Preventing Cyber Attacks on Remote Employees
The COVID-19 pandemic has solidified remote work as a new operational standard. Employers should expect this trend to only grow in the future. In fact, many major companies, such as Twitter and Microsoft, have indicated that remote work will be an indefinite option for their employees.
While this is exciting in many ways, remote work also comes with unique challenges—namely, cybersecurity. This article discusses some cybersecurity risks that remote employees face and offers potential solutions.
Cyber Threats to Monitor
Hackers have been assaulting businesses since the first computer was invented, always trying new methods of gaining critical information. Depending on the size of the organization, it may receive dozens or thousands of hacking attempts each day. These attempts are typically brushed aside by IT security teams and firewalls. However, with employees working from home, those protections aren’t as guaranteed.
The following are some of the most common cyber threats facing individuals:
- Phishing and vishing: Phishing is an attempt to gain personal information, such as computer passwords, Social Security numbers or other data. Hackers and scammers will impersonate a legitimate company and send fake emails to solicit this information, typically with a phony threat.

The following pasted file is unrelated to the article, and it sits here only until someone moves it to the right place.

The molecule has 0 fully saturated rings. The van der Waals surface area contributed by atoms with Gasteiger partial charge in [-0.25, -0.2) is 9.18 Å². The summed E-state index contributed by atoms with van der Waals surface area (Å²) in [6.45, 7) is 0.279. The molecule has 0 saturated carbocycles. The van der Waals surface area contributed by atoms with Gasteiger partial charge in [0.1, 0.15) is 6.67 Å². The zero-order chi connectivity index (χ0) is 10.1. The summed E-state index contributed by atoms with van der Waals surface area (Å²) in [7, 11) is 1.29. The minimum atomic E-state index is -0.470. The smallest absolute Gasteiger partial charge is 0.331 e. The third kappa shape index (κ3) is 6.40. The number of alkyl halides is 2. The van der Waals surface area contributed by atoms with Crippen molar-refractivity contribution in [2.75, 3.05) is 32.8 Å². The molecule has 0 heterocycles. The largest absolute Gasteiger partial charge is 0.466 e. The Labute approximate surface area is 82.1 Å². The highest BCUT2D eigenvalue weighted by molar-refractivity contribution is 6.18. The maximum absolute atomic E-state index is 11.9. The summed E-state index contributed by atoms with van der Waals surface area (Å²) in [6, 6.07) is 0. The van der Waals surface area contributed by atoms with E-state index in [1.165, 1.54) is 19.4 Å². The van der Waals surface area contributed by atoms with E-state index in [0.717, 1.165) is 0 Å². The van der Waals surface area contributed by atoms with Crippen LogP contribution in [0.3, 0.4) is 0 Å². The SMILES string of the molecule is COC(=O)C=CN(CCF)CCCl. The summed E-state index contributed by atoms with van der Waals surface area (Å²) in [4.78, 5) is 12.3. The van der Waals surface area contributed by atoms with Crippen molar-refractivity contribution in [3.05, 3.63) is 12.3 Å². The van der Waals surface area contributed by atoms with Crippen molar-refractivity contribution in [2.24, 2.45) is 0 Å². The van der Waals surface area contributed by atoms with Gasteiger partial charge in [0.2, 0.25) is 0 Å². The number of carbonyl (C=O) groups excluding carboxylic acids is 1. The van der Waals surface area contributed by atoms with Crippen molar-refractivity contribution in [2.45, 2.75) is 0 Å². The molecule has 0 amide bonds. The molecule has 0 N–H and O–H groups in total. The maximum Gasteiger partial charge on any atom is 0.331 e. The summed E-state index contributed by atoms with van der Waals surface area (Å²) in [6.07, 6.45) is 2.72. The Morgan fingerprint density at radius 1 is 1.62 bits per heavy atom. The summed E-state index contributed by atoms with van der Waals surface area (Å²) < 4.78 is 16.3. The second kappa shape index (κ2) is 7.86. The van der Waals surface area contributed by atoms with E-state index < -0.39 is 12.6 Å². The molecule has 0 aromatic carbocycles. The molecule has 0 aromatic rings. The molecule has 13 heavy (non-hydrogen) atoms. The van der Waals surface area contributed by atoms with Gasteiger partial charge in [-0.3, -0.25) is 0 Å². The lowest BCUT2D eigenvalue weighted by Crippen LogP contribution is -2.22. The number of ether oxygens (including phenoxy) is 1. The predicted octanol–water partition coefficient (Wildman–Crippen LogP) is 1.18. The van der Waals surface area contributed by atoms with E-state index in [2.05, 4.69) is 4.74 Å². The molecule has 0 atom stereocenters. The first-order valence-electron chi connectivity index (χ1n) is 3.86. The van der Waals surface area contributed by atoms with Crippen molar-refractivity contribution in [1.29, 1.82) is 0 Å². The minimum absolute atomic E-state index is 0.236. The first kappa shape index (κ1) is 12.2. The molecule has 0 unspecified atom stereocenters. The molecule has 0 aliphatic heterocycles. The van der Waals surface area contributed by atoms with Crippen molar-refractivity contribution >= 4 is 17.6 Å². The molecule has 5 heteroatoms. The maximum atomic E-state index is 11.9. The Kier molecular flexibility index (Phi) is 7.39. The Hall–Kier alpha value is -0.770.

Vishing, or voice phishing, takes this process a step further. This is when a scammer spoofs a legitimate phone number (from within the organization or otherwise) and poses as an IT help desk, using that alias to solicit personal information. These calls may even be routed to personal cellphones, making it harder for organizations to catch. Vishing attempts are a recent trend, but are increasingly prevalent. Employers should review existing cybersecurity policies to directly address vishing.
- Malware: Malware is a type of computer virus that is typically disguised as an innocuous program, email attachment or link. These viruses infect computers and can do any number of tasks, typically hidden to the user. For instance, they might store password data, track website activity or download personal files.
- Brute force attacks: Brute force attacks are when hackers try logging into someone’s account many, many times. These attempts work most often when individuals reuse usernames and passwords across different accounts. A hacker may expose the information to one account, then use those credentials everywhere else they can think of, eventually gaining access.
These cyber threats are made worse when employees are working from home, especially if they